11. Option 2 Create a new Faculty of Health Sciences by uniting four existing faculties (Dentistry, Medicine, Nursing, Pharmacy) and two existing schools (Dental Hygiene, Medical Rehabilitation). Dentistry, Medicine, Nursing, Pharmacy, along with Medical Rehabilitation, would be Colleges within the new Faculty of Health Sciences. School of Dental Hygiene would be a School within the College of Dentistry. Create a new faculty structured around the concept of ‘healthy living’ by uniting two existing faculties (Kinesiology and Recreation Management, Human Ecology) and explore possible alignment of other University units within this new faculty.

  12. Option 2

  13. Features of Options Creates powerful and unique alliance among the health sciences. Provides an opportunity to create a substantial, integrated focus on healthy living by uniting faculties and perhaps other units with a primary focus in this area. Both options capture the benefits of a more integrated structure. Strong collaboration between Faculties would be a hallmark of either of the options.

  14. Governance and AdministrationFaculty of Health Sciences (FHSc) Responsible for overall integrated planning (academic, financial capital) and resource allocation. Faculty platforms would be developed to foster integrated planning and enhance support in key areas (e.g., research development/services, faculty development and evaluation, capital planning, accreditation). Administrative functions would be integrated and coordinated to reduce duplication of effort and make better use of resources (e.g., finance, human resources, IT, marketing and communication).

  15. Governance and Administration Colleges Provide identity to each professional area, especially relating to professional regulatory body requirements and accreditation standards. Responsible for development, delivery and administration of degree and diploma programs. Are partners in the Faculty’s ongoing mission of interprofessional health sciences education, research and outreach. Serve as the face of the professional programs to the community, alumni and professions.

  16. Reporting Structure • Head of FHSc would report to the Provost and would represent the Faculty and its Colleges on Provost’s Council. • Head of FHSc would carry the title Dean and Vice-Provost (Health Sciences). • Current Dean of Medicine would serve as founding Dean and Vice-Provost of FHSc: • Pragmatic • Consistent with structures elsewhere when Medicine is part of a larger health sciences faculty (e.g., McMaster, Queen’s) • Subsequent leadership would be appointed in accordance with University‘s policy on Appointment of Deans/Directors of Faculties/Schools (as appropriately revised to reflect presence of Colleges)

  17. Reporting Structure • Heads of Colleges would report to the Dean and Vice-Provost, FHSc and carry the title of Dean of College ‘X’. • Heads of Colleges would also carry the title of Vice-Dean of the FHSc: • Signals role and responsibilities as member of the Faculty’s leadership team • Expected to both lead professional area and contribute to broader vision of the Faculty • Would have faculty-wide responsibilities in given areas, in addition to College responsibilities • Directors of schools within Colleges would report to respective College Dean (e.g., Dental Hygiene).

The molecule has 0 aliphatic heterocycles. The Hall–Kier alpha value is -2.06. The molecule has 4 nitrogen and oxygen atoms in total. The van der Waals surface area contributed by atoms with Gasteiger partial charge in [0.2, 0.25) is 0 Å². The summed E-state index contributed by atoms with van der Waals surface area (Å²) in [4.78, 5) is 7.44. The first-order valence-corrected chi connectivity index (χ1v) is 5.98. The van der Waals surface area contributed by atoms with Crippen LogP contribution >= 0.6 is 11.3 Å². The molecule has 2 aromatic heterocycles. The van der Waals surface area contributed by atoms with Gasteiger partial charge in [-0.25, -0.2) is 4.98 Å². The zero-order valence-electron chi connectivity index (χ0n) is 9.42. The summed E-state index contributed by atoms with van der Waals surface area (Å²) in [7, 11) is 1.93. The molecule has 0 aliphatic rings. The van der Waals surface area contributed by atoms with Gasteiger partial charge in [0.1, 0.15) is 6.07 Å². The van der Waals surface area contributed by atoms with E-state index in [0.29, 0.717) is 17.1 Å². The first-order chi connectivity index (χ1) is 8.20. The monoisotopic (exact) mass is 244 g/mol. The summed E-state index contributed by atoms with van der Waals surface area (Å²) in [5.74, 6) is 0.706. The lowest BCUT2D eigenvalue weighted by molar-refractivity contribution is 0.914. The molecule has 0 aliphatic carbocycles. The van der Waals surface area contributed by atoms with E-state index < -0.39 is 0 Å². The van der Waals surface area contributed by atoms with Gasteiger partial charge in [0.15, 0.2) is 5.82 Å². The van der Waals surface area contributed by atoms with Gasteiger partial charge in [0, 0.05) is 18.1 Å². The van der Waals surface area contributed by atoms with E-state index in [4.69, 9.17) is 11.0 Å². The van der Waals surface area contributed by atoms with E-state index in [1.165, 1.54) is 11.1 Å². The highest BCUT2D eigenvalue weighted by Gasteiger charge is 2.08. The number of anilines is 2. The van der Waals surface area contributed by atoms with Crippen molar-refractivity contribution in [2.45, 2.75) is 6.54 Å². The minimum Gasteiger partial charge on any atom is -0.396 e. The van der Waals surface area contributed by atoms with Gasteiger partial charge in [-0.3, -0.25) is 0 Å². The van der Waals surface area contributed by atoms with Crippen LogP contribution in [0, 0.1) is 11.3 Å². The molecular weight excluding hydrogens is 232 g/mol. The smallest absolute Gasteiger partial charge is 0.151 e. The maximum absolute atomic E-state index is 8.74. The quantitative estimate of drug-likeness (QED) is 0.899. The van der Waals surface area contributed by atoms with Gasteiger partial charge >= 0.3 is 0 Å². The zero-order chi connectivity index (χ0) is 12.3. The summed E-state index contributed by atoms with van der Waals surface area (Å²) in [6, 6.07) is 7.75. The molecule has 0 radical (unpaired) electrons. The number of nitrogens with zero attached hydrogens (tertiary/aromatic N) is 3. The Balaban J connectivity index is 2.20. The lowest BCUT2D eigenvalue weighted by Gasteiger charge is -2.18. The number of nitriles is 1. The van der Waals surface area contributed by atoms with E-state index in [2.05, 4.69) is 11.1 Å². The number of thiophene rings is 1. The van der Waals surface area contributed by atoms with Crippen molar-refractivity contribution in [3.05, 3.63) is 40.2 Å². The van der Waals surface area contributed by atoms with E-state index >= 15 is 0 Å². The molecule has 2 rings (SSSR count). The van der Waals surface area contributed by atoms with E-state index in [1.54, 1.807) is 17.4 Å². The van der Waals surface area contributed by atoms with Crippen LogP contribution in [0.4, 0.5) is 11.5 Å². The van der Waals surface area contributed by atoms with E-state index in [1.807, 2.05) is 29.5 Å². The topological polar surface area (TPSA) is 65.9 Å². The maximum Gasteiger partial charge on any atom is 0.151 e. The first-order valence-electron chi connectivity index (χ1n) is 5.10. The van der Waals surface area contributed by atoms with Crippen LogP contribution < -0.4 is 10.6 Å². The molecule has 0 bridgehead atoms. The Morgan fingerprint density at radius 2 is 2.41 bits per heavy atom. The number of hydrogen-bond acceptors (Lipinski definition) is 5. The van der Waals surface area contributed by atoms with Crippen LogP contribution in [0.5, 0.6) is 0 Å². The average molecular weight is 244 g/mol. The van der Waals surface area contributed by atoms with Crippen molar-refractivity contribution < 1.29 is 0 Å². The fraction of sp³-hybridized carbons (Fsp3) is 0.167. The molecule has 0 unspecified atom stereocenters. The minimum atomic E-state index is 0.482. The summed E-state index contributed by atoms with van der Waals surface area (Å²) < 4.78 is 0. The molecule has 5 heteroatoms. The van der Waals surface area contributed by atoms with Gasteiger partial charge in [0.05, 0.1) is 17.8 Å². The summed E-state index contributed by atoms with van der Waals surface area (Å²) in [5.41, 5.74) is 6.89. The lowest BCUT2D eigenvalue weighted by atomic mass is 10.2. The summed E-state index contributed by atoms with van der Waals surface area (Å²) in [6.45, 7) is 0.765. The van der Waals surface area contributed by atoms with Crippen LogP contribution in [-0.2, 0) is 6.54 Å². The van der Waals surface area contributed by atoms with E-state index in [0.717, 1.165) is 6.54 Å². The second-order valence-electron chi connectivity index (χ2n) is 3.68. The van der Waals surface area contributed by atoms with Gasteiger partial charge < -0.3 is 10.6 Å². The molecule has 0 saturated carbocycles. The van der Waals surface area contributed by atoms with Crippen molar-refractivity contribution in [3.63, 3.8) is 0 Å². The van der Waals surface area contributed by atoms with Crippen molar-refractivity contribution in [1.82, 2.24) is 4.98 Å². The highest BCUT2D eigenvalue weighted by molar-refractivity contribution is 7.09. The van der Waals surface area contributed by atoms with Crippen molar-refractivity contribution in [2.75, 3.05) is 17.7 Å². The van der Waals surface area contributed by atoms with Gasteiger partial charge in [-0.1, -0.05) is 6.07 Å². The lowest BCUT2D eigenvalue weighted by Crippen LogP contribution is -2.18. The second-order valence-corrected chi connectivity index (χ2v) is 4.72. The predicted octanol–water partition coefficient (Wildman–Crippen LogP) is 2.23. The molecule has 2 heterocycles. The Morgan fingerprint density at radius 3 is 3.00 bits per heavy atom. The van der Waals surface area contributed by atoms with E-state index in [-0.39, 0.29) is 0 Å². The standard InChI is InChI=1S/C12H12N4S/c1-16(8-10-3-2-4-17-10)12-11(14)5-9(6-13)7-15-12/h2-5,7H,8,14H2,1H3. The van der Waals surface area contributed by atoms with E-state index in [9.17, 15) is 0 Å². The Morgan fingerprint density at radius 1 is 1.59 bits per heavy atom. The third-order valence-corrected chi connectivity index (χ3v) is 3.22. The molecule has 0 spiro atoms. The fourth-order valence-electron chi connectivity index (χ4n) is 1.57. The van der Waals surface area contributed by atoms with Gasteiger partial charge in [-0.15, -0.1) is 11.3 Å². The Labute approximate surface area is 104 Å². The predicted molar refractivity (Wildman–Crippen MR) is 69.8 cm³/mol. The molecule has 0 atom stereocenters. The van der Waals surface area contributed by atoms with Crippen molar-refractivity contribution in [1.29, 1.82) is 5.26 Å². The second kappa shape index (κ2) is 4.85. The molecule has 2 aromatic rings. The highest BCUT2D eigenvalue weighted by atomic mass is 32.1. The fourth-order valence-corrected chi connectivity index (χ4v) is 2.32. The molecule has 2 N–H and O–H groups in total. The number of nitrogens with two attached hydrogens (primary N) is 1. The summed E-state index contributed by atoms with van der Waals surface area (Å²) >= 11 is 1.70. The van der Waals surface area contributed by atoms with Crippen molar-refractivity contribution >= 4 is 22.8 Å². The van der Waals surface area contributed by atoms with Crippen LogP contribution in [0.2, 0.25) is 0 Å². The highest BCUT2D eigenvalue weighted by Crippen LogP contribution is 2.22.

18. Related Opportunities Bachelors of Health Sciences/Health Studies Current programs are administered by Human Ecology in partnership with Arts and Science. Undersubscribed as not well known; very different than elsewhere where programs are in high demand. Significant opportunity to invigorate/further develop these programs through greater participation of health sciences units; strong interest in doing so.

  19. Related Opportunities Bannatyne Campus Relocation of Nursing to Bannatyne would enhance the ability to create and realize a shared vision of FHSc. Integrated campus and FHSc planning could address the concerns and needs of the whole of the campus and Faculty; a shared vision that provides integrated services to all students, faculty and staff (e.g. Bistro, improved infrastructure, enhanced student services). Opportunities exist to make this a reality, but more planning and work is required.

  20. Related Opportunities Departmental Structure and Program Offerings More integrated faculty structure(s) creates opportunity for comprehensive review of departmental structures. Review would provide opportunity to explore new structures that could facilitate academic work (e.g., in the area of public health).

  21. Proposed Next Steps

  22. Proposed Next Steps

  23. Questions • Initial Feedback? • Slides posted on Provost’s website • Academic Structure Initiative Website

  24. Title of presentation